Earth system science research is increasingly focused on forecast models that are fundamental to policy making and political decision making. For example, general circulation models of the climate (GCMs) can be applied to simulate the effect of rising carbon dioxide levels on surface temperatures and precipitation patterns, allowing researchers to understand the likely impact on agriculture and weather in specific areas. Importantly, the models also allow researchers to explore the validity of their results. The recent IPCC report on climate change shows that the confidence of prediction of temperature increase is significantly greater than that of sea level rise; models can predict warming as a result of carbon dioxide increase with far more certainty than they can forecast how fast glaciers will melt.
Like data, models are easily accessed in teaching environments. Earth system science teaching frequently takes advantage of online research models—for example, GCMs that simulate future climate scenarios are available on the National Center for Atmospheric Research Web site—as well as modeling tools that allow students to create and explore their own models. There are few teachable moments that can compare to allowing students to explore a flooding model for New Orleans in the aftermath of Katrina and discuss not only its scientific basis but the policy and societal implications as well.
Earth system science and the curriculum
How do we teach earth system science? This is a field that is inherently interdisciplinary. The core fields—earth science, ecology, atmospheric science, and marine science—bring together biology, chemistry, math, computer science, and physics with observations of the earth to address complex real-world problems. As a result, it is possible to find earth system science being taught in many places on campus. Courses addressing earth system science have long been essential parts of the general education curriculum, where they stand next to Astronomy 101 as among the most popular choices for students seeking to fulfill distribution requirements.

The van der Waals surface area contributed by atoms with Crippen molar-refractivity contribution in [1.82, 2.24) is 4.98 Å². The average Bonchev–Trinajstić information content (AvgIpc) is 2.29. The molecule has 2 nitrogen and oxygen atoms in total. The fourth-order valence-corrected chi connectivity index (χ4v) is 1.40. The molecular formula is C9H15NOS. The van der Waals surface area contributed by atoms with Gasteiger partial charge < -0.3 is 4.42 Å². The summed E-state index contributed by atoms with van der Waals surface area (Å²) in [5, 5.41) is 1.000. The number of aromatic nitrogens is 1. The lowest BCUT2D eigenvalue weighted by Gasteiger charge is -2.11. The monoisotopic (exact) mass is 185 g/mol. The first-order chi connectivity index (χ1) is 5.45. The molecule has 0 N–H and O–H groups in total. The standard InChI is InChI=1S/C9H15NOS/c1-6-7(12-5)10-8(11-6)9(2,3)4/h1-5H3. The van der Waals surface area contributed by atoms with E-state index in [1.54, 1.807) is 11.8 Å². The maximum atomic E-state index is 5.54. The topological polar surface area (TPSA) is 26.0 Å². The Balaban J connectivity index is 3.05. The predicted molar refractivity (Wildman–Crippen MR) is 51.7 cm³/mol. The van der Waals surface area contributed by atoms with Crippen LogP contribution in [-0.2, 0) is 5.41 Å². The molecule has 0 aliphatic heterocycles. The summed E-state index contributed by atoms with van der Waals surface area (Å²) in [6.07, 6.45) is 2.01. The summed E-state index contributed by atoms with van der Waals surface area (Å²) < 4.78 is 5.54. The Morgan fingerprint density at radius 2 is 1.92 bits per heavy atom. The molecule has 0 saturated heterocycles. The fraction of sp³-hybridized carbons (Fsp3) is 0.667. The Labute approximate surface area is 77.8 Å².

The traditional curricula that forced generations of general education students into “rocks for jocks,” where they memorized dozens of fossils and minerals, are a dying breed, however. New earth science curricula stress problem solving and active learning, taking advantage of the opportunities presented by real-time data on our planet. In recent decades, the traditional Geology 101 has often been supplemented or replaced with topical courses capturing
attention with titles such as “Energy Wars,” “Forensic Geology,” and “Natural Disasters: Hollywood versus Reality.” Introductory geoscience instructors nationwide use such topics to introduce students to scientific thinking, the complex behavior of natural systems, and problem solving, preparing them to make the individual and collective decisions that affect our environment.
Given the increasing societal importance of earth system research and the growing need for scientists to tackle environmental issues that have complex legal, policy, and ethical ramifications, earth system science education must be interfaced with programs and courses in policy, law, and ethics. Such interdisciplinary programs already exist at the graduate level, but a compelling case can be made for undergraduate curricula that provide a solid basis of earth system science allied with internships in law and public policy. Moreover, this shift will affect programs in oceanography and ecology that typically only offer degrees at the graduate level and that must increasingly focus on undergraduates, targeting students who are interested in the intersection of science, policy, and law.
Earth system science holds the keys to pressing issues that will increasingly control the ability of humans to maintain current ways of life. Education about the earth must begin at the K–12 level, and we advocate increased emphasis and higher standards, especially in middle and high schools. However, colleges and universities must lead the charge toward increasing earth science literacy. The day of “rocks for jocks” is past; everyone needs to understand more deeply the environmental crises that face the earth. It is time to reexamine the status of earth system science in your institution.
Intergovernmental Panel on Climate Change. 2007. Climate change 2007: The physical science basis. Contribution of Working Group I to the fourth assessment report of the Intergovernmental Panel on Climate Change, ed. S. Solomon, D. Qin, M. Manning, Z. Chen, M. Marquis, K. B. Averyt, M. Tignor, and H. L. Miller. New York: Cambridge University Press.
Polgreen, L. 2007. A godsend for Darfur, or a curse? The New York Times. July 22.
Timothy J. Bralower is department head and professor of geosciences at the Pennsylvania State University, P. Geoffrey Feissis provost at the College of William and Mary, and Cathryn A.Manduca is director of the Science Education
Resource Center at Carleton College.